Nothing new behind the lens

Originally published 2005 in Atomic: Maximum Power Computing
Last modified 08-Feb-2013.


A surprising amount of today's digital imaging relies on the same basic physics as did older, slower, more-likely-to-involve-trays-of-sodium-thiosulfate-solution technologies.

Take, for instance, 3-CCD video cameras.

Amateur and semi-pro videographers have been lusting after cameras with three sensors in them since Hi8 tape was the hot new technology, and with good reason. 3-CCD cams use a beam-splitter that delivers red, green and blue light to three separate sensors. The result is higher resolution and better colour rendition.

(3-CCD still cameras never took off, partly because the beam splitter for a large-ish sensor is not a small object, and also because sensor alignment and sensitivity matching matters much more in a high-resolution still camera that's capable of slow shutter speeds than in a low-resolution video camera that isn't.)

People have been taking colour photographs since Sergei Mikhailovich Prokudin-Gorskii (ask for him by name, accept no substitutes) did triple-filter shots of Russia about a hundred years ago. Anything that moved between the filtered exposures would end up a psychedelic blur, and he couldn't make prints, but he could project, with a three-lens slide projector analogous to recent three-tube CRT video projectors, some pretty cool pictures.

We had to wait a lot longer for movies using 3-CCD-ish technology, of course.

That took until about 1933. That was when "three-strip" Technicolor first hit the screen.

Technicolor used a beam-splitter, not entirely unlike that inside a 3-CCD camcorder, to deliver R, G and B to three separate strips of film. Those strips were then laboriously developed and combined and dyed and applied to a final clear (or, sometimes, black-and-white) film strip to create a multicoloured single final strip that a normal unfiltered single-lens projector could display.

(Modern colour laser and dye-sublimation printers lay pigments down in much the same way as the Technicolor combination process, by the way.)

The Technicolor rigmarole was difficult and expensive, of course, and lining up the colours was a bit of a bugger. There are the thick end of two million Technicolor frames in Gone With The Wind. Any volunteers?

(Today, you can buy a DVD made from digital scans of Technicolor negatives that looks better than the original movie did. This is partly because the digital process lets us line up the negatives better than the old print-makers could.)

But Technicolor nonetheless worked well, which is why it remained popular for so long after "single-strip" colour became available in the mid-'50s. There were still plenty of new Technicolor movies showing in 1970 (and later).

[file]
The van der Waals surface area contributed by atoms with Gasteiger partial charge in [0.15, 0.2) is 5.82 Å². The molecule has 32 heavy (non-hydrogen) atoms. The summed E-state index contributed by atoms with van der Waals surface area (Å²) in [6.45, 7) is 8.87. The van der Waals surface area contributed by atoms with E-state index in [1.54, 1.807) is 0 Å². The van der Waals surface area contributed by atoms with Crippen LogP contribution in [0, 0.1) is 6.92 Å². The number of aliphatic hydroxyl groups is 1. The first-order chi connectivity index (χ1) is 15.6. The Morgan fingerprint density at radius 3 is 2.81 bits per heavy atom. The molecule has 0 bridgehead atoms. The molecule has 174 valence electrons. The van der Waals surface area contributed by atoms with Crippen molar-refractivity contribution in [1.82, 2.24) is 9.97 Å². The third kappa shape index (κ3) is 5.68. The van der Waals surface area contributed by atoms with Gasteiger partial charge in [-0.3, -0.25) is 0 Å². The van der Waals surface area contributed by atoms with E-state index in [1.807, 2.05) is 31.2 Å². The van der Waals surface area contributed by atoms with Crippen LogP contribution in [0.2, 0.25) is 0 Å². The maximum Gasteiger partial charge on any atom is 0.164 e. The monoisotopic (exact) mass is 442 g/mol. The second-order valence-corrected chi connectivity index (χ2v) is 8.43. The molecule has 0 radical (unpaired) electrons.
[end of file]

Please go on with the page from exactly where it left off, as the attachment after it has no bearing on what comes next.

Now, your modern handy-cam is just a tad superior to the common home-movie formats of days past. Grandpa's 8mm film movies had no sound, VHS resolution at best, 16 frames per second, and a filming time per spool of less than four minutes.

But that doesn't mean that recognising the importance of the old tech, and even letting some of its look leak into modern life, is a bad thing.

Back in the 1920s, there was "two-strip" Technicolor, which only captured red and green - on one actual physical "strip" of film, running at double speed and being exposed and projected through separately-shuttered colour filters.

There was no actual blue at all in a "two-strip" movie, though viewers often thought they saw some, as their brains struggled to deal with all those brown skies.

Sky Captain and the World of Tomorrow looks somewhat like a two-strip Technicolor movie. The makers used Adobe After Effects plug-ins to create that effect, plus the soft focus that emulates old simple movie camera lenses. Why'd they do it? Because it looks cool, that's why.

Today, some people are using their expensive digital SLRs as pinhole cameras. Make tiny hole in small thin piece of metal, affix metal over hole cut in middle of camera body cap - or just put a little hole in the plastic body cap itself, and see how you go.

Pinhole projection is sixteenth century technology.

You can do soft-focus simple-lens photography with DSLRs, too. Wangle up some tape-and-rubber monstrosity with a bored-out body cap on one end and a plastic magnifying glass lens on the other. Or cheat, by using a Lensbaby.

It is, of course, fun and educational to muck about with this sort of thing, but there's more. You can't take pictures that look like pinhole exposures without a pinhole, and pinhole photos can look great. And you can fake soft focus and weird tilt-shift stuff, Lensbaby style, by playing around in Photoshop, but you can't stand there in front of a flower and play in real time without the actual hardware.

We've already got software emulation of rooms full of expensive old music equipment; maybe photography will go the same way.

In the meantime, though - get out your body caps and start pinholing!

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